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Exp Neurol. 1997 Dec;148(2):475-94.

Neurotrophic factors increase axonal growth after spinal cord injury and transplantation in the adult rat.

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1
Department of Cell Biology, Division of Neurobiology, Georgetown University Medical Center, 3900 Reservoir Road NW, Washington, DC 20007, USA.

Abstract

The capacity of CNS neurons for axonal regrowth after injury decreases as the age of the animal at time of injury increases. After spinal cord lesions at birth, there is extensive regenerative growth into and beyond a transplant of fetal spinal cord tissue placed at the injury site. After injury in the adult, however, although host corticospinal and brainstem-spinal axons project into the transplant, their distribution is restricted to within 200 micron of the host/transplant border. The aim of this study was to determine if the administration of neurotrophic factors could increase the capacity of mature CNS neurons for regrowth after injury. Spinal cord hemisection lesions were made at cervical or thoracic levels in adult rats. Transplants of E14 fetal spinal cord tissue were placed into the lesion site. The following neurotrophic factors were administered at the site of injury and transplantation: brain-derived neurotrophic factor (BDNF), neurotrophin-3 (NT-3), neurotrophin-4 (NT-4), ciliary-derived neurotrophic factor (CNTF), or vehicle alone. After 1-2 months survival, neuroanatomical tracing and immunocytochemical methods were used to examine the growth of host axons within the transplants. The neurotrophin administration led to increases in the extent of serotonergic, noradrenergic, and corticospinal axonal ingrowth within the transplants. The influence of the administration of the neurotrophins on the growth of injured CNS axons was not a generalized effect of growth factors per se, since the administration of CNTF had no effect on the growth of any of the descending CNS axons tested. These results indicate that in addition to influencing the survival of developing CNS and PNS neurons, neurotrophic factors are able to exert a neurotropic influence on injured mature CNS neurons by increasing their axonal growth within a transplant.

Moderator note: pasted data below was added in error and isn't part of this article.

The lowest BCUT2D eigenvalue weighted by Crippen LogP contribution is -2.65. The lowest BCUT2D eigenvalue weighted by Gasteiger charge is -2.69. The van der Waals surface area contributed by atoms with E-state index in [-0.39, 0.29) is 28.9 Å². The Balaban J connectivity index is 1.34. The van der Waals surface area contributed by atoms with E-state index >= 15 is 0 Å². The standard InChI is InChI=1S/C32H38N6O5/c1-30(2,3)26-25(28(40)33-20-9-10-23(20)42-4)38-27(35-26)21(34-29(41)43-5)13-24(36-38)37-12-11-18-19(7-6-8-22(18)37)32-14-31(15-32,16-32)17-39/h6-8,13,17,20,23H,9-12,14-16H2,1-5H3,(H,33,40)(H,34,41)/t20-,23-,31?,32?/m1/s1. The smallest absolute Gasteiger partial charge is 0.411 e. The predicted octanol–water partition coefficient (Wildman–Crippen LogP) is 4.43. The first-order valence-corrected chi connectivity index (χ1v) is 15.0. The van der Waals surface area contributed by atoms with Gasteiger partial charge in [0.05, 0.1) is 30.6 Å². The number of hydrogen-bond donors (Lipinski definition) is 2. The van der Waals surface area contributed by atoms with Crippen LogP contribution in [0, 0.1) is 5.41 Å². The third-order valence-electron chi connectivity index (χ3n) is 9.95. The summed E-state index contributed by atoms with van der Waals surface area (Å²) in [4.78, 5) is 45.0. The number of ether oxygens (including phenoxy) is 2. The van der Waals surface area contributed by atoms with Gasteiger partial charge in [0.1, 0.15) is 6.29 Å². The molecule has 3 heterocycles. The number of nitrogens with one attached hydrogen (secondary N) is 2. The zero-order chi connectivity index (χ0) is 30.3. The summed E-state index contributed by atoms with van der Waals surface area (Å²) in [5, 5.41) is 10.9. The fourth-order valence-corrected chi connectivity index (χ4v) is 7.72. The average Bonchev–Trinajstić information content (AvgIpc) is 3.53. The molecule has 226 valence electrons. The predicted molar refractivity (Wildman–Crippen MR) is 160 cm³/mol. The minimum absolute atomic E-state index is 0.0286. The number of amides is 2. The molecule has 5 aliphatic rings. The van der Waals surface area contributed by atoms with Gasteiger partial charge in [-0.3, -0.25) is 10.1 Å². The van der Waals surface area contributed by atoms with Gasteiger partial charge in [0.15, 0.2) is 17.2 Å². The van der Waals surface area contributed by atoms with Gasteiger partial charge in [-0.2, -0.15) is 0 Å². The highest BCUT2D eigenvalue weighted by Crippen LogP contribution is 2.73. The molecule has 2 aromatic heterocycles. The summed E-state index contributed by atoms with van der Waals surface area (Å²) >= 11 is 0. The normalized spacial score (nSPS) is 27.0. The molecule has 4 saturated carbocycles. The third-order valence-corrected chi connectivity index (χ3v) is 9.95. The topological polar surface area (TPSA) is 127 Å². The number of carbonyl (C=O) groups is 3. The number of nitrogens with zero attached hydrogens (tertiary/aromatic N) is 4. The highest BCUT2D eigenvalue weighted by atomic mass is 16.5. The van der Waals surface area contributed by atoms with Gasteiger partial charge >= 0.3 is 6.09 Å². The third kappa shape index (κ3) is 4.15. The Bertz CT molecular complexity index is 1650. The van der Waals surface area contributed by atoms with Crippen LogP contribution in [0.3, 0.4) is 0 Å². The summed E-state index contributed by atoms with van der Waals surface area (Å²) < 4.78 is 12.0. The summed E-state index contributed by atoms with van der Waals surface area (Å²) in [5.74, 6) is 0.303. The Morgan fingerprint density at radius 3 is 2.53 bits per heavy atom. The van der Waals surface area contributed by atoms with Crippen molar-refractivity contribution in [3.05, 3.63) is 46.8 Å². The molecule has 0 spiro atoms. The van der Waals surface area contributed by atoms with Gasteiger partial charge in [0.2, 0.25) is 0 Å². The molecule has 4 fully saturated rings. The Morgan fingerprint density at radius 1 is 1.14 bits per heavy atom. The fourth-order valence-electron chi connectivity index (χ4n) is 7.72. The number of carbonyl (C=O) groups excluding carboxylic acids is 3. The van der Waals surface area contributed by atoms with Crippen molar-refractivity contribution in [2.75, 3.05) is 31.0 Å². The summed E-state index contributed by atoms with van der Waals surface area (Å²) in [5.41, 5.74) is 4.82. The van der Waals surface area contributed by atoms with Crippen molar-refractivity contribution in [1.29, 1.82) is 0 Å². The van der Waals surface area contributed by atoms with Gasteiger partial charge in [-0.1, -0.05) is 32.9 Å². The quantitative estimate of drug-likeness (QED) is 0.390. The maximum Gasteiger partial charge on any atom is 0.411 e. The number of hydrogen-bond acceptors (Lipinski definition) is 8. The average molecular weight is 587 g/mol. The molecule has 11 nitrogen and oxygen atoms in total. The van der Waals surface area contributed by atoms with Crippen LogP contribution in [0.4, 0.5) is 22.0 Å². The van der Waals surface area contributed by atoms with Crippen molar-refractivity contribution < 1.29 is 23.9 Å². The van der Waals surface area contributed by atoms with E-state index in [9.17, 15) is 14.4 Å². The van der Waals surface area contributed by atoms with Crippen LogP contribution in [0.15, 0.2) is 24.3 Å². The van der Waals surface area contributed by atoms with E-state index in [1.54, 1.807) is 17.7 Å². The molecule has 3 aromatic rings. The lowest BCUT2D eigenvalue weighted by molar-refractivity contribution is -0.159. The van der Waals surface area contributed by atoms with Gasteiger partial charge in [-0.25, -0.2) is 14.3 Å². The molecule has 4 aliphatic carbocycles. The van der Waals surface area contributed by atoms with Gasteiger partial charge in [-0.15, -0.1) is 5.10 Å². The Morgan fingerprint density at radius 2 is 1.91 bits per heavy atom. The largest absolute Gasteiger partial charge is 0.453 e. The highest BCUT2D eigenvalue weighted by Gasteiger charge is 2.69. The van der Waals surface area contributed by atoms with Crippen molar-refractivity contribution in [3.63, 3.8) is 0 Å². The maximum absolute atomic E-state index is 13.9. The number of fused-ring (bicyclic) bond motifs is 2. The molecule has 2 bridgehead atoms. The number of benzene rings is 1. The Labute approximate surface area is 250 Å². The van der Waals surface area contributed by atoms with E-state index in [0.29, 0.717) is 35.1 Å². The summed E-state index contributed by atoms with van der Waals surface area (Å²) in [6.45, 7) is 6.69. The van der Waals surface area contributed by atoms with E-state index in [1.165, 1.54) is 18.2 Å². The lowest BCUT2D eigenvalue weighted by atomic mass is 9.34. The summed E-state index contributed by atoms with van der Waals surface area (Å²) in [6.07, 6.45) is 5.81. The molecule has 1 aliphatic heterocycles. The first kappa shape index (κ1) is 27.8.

PMID:
9417827
DOI:
10.1006/exnr.1997.6705
[Indexed for MEDLINE]
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